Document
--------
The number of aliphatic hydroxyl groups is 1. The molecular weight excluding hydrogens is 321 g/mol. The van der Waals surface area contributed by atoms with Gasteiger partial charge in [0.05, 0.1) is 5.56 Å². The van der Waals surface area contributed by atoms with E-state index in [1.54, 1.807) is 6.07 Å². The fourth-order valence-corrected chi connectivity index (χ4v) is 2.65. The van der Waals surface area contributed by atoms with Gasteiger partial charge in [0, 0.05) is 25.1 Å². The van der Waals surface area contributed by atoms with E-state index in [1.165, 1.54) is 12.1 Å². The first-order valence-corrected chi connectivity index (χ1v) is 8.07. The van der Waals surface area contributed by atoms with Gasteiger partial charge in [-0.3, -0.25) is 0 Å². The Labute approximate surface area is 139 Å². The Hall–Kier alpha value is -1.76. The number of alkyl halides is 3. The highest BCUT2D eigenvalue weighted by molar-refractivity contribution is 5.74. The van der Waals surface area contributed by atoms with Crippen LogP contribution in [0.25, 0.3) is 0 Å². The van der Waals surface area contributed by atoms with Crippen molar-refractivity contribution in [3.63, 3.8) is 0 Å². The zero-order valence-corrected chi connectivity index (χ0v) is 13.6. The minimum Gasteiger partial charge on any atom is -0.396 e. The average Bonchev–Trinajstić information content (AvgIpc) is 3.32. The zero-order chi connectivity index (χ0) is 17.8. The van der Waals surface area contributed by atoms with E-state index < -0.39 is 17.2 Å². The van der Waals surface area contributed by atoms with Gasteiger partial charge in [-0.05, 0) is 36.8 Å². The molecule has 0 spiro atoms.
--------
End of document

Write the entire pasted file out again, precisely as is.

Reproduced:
The number of aliphatic hydroxyl groups is 1. The molecular weight excluding hydrogens is 321 g/mol. The van der Waals surface area contributed by atoms with Gasteiger partial charge in [0.05, 0.1) is 5.56 Å². The van der Waals surface area contributed by atoms with E-state index in [1.54, 1.807) is 6.07 Å². The fourth-order valence-corrected chi connectivity index (χ4v) is 2.65. The van der Waals surface area contributed by atoms with Gasteiger partial charge in [0, 0.05) is 25.1 Å². The van der Waals surface area contributed by atoms with E-state index in [1.165, 1.54) is 12.1 Å². The first-order valence-corrected chi connectivity index (χ1v) is 8.07. The van der Waals surface area contributed by atoms with Gasteiger partial charge in [-0.3, -0.25) is 0 Å². The Labute approximate surface area is 139 Å². The Hall–Kier alpha value is -1.76. The number of alkyl halides is 3. The highest BCUT2D eigenvalue weighted by molar-refractivity contribution is 5.74. The van der Waals surface area contributed by atoms with Crippen LogP contribution in [0.25, 0.3) is 0 Å². The van der Waals surface area contributed by atoms with Crippen molar-refractivity contribution in [3.63, 3.8) is 0 Å². The zero-order valence-corrected chi connectivity index (χ0v) is 13.6. The minimum Gasteiger partial charge on any atom is -0.396 e. The average Bonchev–Trinajstić information content (AvgIpc) is 3.32. The zero-order chi connectivity index (χ0) is 17.8. The van der Waals surface area contributed by atoms with E-state index < -0.39 is 17.2 Å². The van der Waals surface area contributed by atoms with Gasteiger partial charge in [-0.05, 0) is 36.8 Å². The molecule has 0 spiro atoms.